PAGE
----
Sunday :: Dec 14, 2008

Show Me The Money


by Deacon Blues

You would think that any effort by the incoming administration to rebuild our national infrastructure and avert a depression would be welcomed, given how badly this country has crumbled under conservative rule since 1995. Yet I am amazed at how quickly the Beltway media can throw cold water upon any bold departure from this conservative orthodoxy, embodied in Barack Obama’s domestic stimulus package to jumpstart the economy.

Case in point is a story in today’s Post, which tallies up the likely short-term transportation projects to be funded by a two-phase Obama stimulus package. As envisioned by the incoming administration, the first phase of the domestic stimulus dealing with infrastructure would center on job-producing projects that can be started immediately, ones that have gone unfunded for years while conservatives starved infrastructure out of a short-sighted concern for keeping gas taxes as low as possible.

Even as the conventional wisdom seems to coalesce around a domestic stimulus package in excess of $600 billion, comprised of infrastructure, direct state aid, and another round of rebate checks and benefit extensions, the short-term infrastructure piece of this totals only about $76 billion. Team Obama, state officials, and stakeholders all agree that our new infrastructure effort needs to be a two-phase effort: the first phase focused on short-turnaround job-producing projects that have an immediate multiplier effect; and a second phase focused on larger investments that will finally address our economic and energy challenges ignored by years of conservative GOP negligence.

Yet the Post actually worries that once the short-term projects are funded at the piddling sum of that $76 billion, there will be less political appetite for maintaining the momentum for the larger needs in Phase Two, such as new energy networks, energy sources, water and sewer upgrades, and next-generation transit systems. Why would spending half of what we spend in Iraq every year on critical needs here at home cause the Post to raise such a concern?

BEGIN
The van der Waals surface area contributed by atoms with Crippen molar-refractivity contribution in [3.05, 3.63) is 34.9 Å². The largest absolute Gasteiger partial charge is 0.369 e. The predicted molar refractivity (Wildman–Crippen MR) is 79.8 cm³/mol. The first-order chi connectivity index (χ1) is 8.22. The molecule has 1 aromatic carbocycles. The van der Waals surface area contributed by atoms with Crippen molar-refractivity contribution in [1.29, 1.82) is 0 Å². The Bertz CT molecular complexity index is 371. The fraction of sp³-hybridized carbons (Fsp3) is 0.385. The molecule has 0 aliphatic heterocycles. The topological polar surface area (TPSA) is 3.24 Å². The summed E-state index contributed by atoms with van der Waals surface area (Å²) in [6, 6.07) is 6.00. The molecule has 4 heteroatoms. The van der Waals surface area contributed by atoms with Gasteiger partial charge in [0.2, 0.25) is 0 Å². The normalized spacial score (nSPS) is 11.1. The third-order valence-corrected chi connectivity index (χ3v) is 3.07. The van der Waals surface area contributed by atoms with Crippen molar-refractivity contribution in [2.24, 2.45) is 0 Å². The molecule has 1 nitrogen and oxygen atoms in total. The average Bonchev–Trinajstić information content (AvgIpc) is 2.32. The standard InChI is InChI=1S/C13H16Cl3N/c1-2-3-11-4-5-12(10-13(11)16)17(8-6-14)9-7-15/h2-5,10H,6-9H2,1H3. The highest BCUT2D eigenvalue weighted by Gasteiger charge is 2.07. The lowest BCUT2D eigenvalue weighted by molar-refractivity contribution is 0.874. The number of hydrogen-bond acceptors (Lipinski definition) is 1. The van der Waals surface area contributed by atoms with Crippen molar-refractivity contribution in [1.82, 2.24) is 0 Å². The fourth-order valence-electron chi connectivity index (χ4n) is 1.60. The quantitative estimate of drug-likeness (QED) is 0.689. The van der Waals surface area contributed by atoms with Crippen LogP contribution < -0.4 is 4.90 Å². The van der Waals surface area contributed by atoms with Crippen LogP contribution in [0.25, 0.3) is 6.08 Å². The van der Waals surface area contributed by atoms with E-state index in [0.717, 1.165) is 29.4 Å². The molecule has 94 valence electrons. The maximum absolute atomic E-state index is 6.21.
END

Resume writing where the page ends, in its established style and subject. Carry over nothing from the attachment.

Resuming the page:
This administration just blew through $350 billion of taxpayer money for Wall Street, and it appears that Main Street got nothing for it. Now the GOP Senate, over a measly $15 billion in loan guarantees, wants to destroy the only major industry that still builds something in this country by demanding things that were never demanded of Wall Street. And now the Post is worried that an infrastructure investment of $50-100 billion a year over and above what little we spend now, in a federal budget of several trillion dollars will not find long-term political support?

Maybe to the cocktail weenie crowd inside the Beltway, spending money on infrastructure is a little too "New Deal" for their sophisticated tastes. But I'd bet if you ask Main Street over the next several years if they want their government to spend money on these things here at home, or on Iraq wars and disaster capitalism abroad, they'll gladly pick the former. If we can flush $350 billion down the toilet for Wall Street, I don't want to hear any crap from Republicans or Beltway navel-gazers about their concerns or opposition to spending several hundred billion on Main Street. It's well past time to bring the money back into our states and communities.

Deacon Blues :: 4:53 PM :: Comments (2) :: Digg It!